Tuesday forenoon, November 26, 1723
“It is a most evil and pernicious practice, in the meditations of afflictions, to sit ruminating on the aggravations of the affliction, and reckoning up the evil, dark, circumstances thereof, and dwelling long on the dark side: it doubles and trebles the affliction. And so when speaking of them to others, to make them as bad as we can, and use our eloquence to set forth our own troubles, is to be all the while making new troubles, and feeding and pampering the old; whereas the contrary practice would starve our affliction. If we dwelt on the bright side of things in our thoughts, and extenuated them all that we possibly could, when speaking of them, we should think little of them ourselves, and the affliction would really, in a great measure vanish away.” Jonathan Edwards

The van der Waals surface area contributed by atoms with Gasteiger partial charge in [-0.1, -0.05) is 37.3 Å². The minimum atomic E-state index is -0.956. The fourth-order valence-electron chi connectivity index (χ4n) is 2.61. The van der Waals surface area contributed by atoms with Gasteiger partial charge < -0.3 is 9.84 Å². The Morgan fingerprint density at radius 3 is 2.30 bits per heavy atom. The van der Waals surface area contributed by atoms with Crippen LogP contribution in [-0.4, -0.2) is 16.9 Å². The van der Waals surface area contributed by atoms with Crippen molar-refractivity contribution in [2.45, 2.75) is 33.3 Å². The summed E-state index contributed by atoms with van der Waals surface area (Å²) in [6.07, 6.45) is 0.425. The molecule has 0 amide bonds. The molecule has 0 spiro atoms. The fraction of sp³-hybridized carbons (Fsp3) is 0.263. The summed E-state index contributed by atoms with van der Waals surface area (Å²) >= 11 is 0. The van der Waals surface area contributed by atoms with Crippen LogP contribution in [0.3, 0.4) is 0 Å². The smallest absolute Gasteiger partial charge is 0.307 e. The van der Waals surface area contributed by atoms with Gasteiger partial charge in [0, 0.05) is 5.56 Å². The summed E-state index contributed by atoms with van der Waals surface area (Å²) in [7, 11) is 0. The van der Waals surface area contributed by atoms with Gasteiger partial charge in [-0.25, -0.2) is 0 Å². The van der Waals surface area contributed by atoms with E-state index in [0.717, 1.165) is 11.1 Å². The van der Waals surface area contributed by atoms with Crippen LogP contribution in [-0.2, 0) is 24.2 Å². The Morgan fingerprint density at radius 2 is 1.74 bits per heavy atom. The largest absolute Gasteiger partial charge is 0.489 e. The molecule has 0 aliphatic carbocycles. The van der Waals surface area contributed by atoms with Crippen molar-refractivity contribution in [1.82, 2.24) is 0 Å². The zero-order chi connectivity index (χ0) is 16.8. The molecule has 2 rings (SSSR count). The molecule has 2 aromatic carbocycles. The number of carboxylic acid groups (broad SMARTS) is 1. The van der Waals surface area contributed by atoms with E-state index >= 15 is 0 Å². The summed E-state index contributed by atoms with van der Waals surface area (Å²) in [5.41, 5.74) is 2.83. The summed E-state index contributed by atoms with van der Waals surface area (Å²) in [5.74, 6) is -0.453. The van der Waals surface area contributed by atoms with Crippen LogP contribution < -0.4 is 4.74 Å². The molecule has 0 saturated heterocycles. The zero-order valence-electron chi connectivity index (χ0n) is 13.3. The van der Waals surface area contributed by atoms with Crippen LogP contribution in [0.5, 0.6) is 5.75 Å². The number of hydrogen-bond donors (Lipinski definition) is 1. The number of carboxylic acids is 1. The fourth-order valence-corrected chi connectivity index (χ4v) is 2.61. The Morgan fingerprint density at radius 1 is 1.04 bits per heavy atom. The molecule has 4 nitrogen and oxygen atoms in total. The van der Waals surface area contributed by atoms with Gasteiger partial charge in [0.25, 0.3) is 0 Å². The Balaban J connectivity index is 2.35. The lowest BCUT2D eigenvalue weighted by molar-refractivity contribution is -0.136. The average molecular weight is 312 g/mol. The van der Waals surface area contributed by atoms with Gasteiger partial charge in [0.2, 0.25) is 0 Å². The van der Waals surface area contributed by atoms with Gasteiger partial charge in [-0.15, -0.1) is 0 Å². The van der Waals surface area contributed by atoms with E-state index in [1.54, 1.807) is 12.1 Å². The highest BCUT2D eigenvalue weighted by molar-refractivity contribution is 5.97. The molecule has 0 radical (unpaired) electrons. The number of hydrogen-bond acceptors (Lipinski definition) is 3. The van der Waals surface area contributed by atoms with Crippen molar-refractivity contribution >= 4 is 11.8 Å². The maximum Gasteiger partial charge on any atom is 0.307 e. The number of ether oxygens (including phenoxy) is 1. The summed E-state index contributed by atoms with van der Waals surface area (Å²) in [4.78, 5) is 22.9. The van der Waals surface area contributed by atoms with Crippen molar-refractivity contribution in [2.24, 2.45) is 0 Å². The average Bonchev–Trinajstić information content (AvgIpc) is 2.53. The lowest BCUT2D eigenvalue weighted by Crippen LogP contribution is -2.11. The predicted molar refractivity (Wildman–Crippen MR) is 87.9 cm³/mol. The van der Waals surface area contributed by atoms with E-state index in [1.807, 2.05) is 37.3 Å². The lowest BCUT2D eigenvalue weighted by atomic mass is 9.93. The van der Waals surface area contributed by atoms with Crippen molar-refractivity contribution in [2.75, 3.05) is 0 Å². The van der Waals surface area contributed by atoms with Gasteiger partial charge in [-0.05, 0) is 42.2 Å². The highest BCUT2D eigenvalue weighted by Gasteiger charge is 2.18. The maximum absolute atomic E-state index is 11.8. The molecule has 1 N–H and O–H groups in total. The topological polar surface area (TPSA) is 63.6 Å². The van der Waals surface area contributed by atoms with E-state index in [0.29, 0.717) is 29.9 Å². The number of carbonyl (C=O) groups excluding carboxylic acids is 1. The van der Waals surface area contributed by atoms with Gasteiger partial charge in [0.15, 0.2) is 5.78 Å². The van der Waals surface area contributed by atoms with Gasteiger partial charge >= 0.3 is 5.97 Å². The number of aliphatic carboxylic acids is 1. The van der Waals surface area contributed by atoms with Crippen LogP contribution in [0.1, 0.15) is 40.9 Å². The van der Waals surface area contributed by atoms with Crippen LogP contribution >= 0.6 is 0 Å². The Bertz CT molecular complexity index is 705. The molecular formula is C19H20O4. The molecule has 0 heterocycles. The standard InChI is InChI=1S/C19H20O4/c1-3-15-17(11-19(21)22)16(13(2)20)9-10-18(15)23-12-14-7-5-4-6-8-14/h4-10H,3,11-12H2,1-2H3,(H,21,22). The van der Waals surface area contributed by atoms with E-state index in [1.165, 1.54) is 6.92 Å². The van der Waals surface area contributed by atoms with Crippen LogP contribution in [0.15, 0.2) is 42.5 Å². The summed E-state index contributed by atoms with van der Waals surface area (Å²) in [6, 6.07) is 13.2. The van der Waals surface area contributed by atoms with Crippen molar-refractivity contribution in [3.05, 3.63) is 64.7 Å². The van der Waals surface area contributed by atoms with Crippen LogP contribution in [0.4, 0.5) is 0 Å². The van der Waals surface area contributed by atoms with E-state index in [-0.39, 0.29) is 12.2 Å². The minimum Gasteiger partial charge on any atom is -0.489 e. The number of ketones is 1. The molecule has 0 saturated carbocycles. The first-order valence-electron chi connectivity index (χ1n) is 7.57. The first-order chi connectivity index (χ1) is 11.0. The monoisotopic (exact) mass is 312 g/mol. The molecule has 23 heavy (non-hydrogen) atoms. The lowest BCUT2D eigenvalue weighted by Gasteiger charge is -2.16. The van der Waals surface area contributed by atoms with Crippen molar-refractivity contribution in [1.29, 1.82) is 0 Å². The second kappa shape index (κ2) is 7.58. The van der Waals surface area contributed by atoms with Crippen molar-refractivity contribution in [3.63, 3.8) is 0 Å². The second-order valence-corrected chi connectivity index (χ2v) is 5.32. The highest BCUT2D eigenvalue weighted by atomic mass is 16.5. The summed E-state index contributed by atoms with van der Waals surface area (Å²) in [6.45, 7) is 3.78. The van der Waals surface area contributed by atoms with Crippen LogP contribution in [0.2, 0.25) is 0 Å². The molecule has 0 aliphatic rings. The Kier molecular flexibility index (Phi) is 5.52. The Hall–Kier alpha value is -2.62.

A remarkable aspect of this statement from Jonathan Edwards is he was 20 years old when he wrote it. His words written 287 years ago are very pertinent for use today. Yesterday was Thanksgiving and according to one source the social advice columns were filled with how to solve your problem of having to be with people you don’t like for the day. Perhaps the social advisers would be advised to listen to Jonathan Edwards and advise people to look beyond their own troubles, then maybe these wise advisors of society would have something to speak to our day. Instead of giving the same advise they wrote last year and the year before under a new title.